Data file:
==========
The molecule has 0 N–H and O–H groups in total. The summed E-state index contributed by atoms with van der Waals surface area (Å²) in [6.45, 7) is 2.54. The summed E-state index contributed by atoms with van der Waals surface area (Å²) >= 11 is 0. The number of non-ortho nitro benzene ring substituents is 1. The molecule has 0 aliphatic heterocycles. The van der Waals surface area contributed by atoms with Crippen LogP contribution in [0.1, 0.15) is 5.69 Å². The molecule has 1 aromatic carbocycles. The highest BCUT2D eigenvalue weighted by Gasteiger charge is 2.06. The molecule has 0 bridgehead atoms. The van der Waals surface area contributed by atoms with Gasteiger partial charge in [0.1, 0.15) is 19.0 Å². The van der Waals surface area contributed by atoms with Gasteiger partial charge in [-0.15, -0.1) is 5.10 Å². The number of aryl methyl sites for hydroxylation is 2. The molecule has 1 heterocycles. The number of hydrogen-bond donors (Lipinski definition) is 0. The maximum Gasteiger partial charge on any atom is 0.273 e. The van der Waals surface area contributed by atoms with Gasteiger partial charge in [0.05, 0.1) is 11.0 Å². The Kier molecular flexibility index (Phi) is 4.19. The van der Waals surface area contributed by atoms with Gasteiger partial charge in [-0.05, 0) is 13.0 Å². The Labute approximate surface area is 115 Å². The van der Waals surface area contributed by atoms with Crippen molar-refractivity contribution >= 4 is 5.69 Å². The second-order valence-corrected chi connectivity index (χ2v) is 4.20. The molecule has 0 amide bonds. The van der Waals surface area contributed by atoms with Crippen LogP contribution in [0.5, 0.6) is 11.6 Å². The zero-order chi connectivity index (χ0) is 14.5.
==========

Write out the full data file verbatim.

The molecule has 0 N–H and O–H groups in total. The summed E-state index contributed by atoms with van der Waals surface area (Å²) in [6.45, 7) is 2.54. The summed E-state index contributed by atoms with van der Waals surface area (Å²) >= 11 is 0. The number of non-ortho nitro benzene ring substituents is 1. The molecule has 0 aliphatic heterocycles. The van der Waals surface area contributed by atoms with Crippen LogP contribution in [0.1, 0.15) is 5.69 Å². The molecule has 1 aromatic carbocycles. The highest BCUT2D eigenvalue weighted by Gasteiger charge is 2.06. The molecule has 0 bridgehead atoms. The van der Waals surface area contributed by atoms with Gasteiger partial charge in [0.1, 0.15) is 19.0 Å². The van der Waals surface area contributed by atoms with Gasteiger partial charge in [-0.15, -0.1) is 5.10 Å². The number of aryl methyl sites for hydroxylation is 2. The molecule has 1 heterocycles. The number of hydrogen-bond donors (Lipinski definition) is 0. The maximum Gasteiger partial charge on any atom is 0.273 e. The van der Waals surface area contributed by atoms with Gasteiger partial charge in [0.05, 0.1) is 11.0 Å². The Kier molecular flexibility index (Phi) is 4.19. The van der Waals surface area contributed by atoms with Gasteiger partial charge in [-0.05, 0) is 13.0 Å². The Labute approximate surface area is 115 Å². The van der Waals surface area contributed by atoms with Crippen molar-refractivity contribution >= 4 is 5.69 Å². The second-order valence-corrected chi connectivity index (χ2v) is 4.20. The molecule has 0 amide bonds. The van der Waals surface area contributed by atoms with Crippen LogP contribution in [0.5, 0.6) is 11.6 Å². The zero-order chi connectivity index (χ0) is 14.5.